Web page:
According to an insert of her comeback CD, “Big Boss Lady of 2000,” Johnnie Mae Dunson Smith had been using a wheelchair for some time. At 80 something, she wanted to make another CD. This original queen of the Blues had been through so much including a 1998 eviction from her home in Alabama. She came out of retirement to sing at Blues events to raise awareness for an effort to stop the destruction of the old Maxwell Street area and to record her comeback CD “Big Boss Lady.” She performed as a wheelchair user.
Like Johnnie Ma Dunson, many female Blues artists continue their craft throughout their golden years when sometimes disability becomes part of their days. Similar to Johnnie, LaVern Baker, Rock & Roll & Blues singer of the early 50’s made her comeback in the early nineties after fifteen years out of the spotlight with an album entitled “Woke Up This Mornin.” During this time she was battling with diabetes and a series of strokes. Her legs were amputated because of the diabetes.
In a 1997 article entitled: “The Rhythm and Blues Foundation is a Cover for Record Company Rip-offs” from Rock & Rap Confidential/1997, it says “even when she was dying, LaVern Baker continued to perform from a wheelchair because she needed to pay for her artificial legs, not to mention the rent.” Also her career was hampered like other Black artists from inferior white covers stealing her glory. LaVern Baker passed away on March 10, 1997. Blues diva Sippie Wallace was born on November 1, 1898. She made a comeback in her eighties and went on tour in her wheelchair with Bonnie Raitt. Her last album entitled “Sippi” was nominated for a Grammy in 1983. She died November 1, 1986.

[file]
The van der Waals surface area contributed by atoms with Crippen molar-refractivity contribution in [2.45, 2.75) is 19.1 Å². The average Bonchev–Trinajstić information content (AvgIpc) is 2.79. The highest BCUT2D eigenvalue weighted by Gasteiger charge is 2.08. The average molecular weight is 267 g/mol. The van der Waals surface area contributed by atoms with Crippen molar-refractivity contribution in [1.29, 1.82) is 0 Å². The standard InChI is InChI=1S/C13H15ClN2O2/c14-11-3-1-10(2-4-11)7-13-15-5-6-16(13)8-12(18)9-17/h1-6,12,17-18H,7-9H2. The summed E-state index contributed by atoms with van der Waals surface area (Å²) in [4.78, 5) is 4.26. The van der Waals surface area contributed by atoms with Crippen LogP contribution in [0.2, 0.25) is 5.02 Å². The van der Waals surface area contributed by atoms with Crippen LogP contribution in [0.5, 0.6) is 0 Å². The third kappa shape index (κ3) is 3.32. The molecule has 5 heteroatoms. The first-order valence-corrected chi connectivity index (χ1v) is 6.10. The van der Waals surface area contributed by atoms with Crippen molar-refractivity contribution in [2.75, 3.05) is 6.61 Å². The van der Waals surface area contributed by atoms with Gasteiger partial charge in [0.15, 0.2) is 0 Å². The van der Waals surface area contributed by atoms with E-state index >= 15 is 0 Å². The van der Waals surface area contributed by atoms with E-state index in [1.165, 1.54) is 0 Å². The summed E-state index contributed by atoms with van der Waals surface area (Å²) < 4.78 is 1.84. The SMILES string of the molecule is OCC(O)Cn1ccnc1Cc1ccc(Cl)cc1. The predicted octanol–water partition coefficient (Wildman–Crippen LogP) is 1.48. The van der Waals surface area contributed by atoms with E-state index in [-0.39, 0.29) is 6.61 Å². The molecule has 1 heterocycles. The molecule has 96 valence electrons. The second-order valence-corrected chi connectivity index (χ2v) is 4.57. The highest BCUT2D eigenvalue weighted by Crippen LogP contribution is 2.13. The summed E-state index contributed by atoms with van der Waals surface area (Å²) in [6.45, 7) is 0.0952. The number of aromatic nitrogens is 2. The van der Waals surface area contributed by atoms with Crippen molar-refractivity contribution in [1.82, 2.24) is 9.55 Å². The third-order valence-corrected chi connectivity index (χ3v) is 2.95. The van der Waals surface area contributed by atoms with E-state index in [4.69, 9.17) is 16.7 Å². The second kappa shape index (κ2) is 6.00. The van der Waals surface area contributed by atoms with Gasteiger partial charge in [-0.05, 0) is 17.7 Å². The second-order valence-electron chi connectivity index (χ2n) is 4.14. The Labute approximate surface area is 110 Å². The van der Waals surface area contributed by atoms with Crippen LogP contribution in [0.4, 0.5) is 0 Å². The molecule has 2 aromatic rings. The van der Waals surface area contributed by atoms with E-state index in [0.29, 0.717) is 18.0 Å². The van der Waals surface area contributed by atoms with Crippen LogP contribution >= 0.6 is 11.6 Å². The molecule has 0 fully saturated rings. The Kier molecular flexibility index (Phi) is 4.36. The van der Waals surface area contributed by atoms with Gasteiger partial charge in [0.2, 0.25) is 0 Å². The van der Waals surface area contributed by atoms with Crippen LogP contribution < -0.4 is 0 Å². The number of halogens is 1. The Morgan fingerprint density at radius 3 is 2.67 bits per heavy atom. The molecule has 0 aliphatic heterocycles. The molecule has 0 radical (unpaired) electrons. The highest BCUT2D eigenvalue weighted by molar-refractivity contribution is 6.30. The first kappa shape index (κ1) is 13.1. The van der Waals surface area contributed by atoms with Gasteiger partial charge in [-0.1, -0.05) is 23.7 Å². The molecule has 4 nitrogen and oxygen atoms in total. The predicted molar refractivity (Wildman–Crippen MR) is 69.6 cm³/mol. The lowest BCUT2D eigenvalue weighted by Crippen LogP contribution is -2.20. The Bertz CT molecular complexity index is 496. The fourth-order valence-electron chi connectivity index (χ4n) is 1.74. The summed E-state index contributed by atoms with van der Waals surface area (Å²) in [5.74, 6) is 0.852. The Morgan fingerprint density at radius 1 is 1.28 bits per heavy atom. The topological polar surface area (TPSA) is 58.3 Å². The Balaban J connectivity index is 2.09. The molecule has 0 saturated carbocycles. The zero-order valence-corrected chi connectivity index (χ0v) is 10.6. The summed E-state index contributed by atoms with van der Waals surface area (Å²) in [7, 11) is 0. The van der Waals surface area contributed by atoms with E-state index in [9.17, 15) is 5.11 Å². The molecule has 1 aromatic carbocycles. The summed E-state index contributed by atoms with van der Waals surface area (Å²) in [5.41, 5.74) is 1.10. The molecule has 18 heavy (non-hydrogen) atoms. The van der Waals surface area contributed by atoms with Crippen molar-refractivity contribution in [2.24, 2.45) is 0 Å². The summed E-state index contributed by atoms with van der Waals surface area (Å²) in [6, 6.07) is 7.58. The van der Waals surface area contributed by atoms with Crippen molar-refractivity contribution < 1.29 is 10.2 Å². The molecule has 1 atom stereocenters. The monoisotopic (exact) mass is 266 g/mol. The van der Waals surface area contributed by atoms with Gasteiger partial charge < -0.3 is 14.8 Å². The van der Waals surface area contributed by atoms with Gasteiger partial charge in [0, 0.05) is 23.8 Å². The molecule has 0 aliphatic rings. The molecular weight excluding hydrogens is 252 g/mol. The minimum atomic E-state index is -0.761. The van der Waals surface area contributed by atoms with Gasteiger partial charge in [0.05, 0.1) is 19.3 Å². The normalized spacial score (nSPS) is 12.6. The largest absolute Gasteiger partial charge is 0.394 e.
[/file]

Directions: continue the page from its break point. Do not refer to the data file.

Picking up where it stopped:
I know about the soulful Water Jackson who had polio and performed on crutches but I recently learned about Varetta Dillard who was one of the great-unknown blues shouters of the 1950s. In the sleeve notes of CD 200 box set entitled, “Simply Blues” 4cds of essential blues music it reads: Dillard was born crippled and performed on crutches all her life. All Music Guide has also reported that Dillard spent much of her childhood in hospitals due to a bone deficiency. Dillard turned to music as a form of the therapy.
These sisters have done their thing in the music field and did not get the attention they deserved. Charlie Jene of Los Angeles is carrying on the women’s legacy with her own Bluesy, Jazzy style. From her CD entitled, “Introducing Charlie Jene: Live & Feel the Heat” is clearly the talk of L.A. She notes that in 1970 she began singing professionally in Ohio becoming the first blind female blues singer in the area.
Now it is time to do a follow up radio show on Black women musicians with disabilities, not only Gospel and Blues, but across music genre.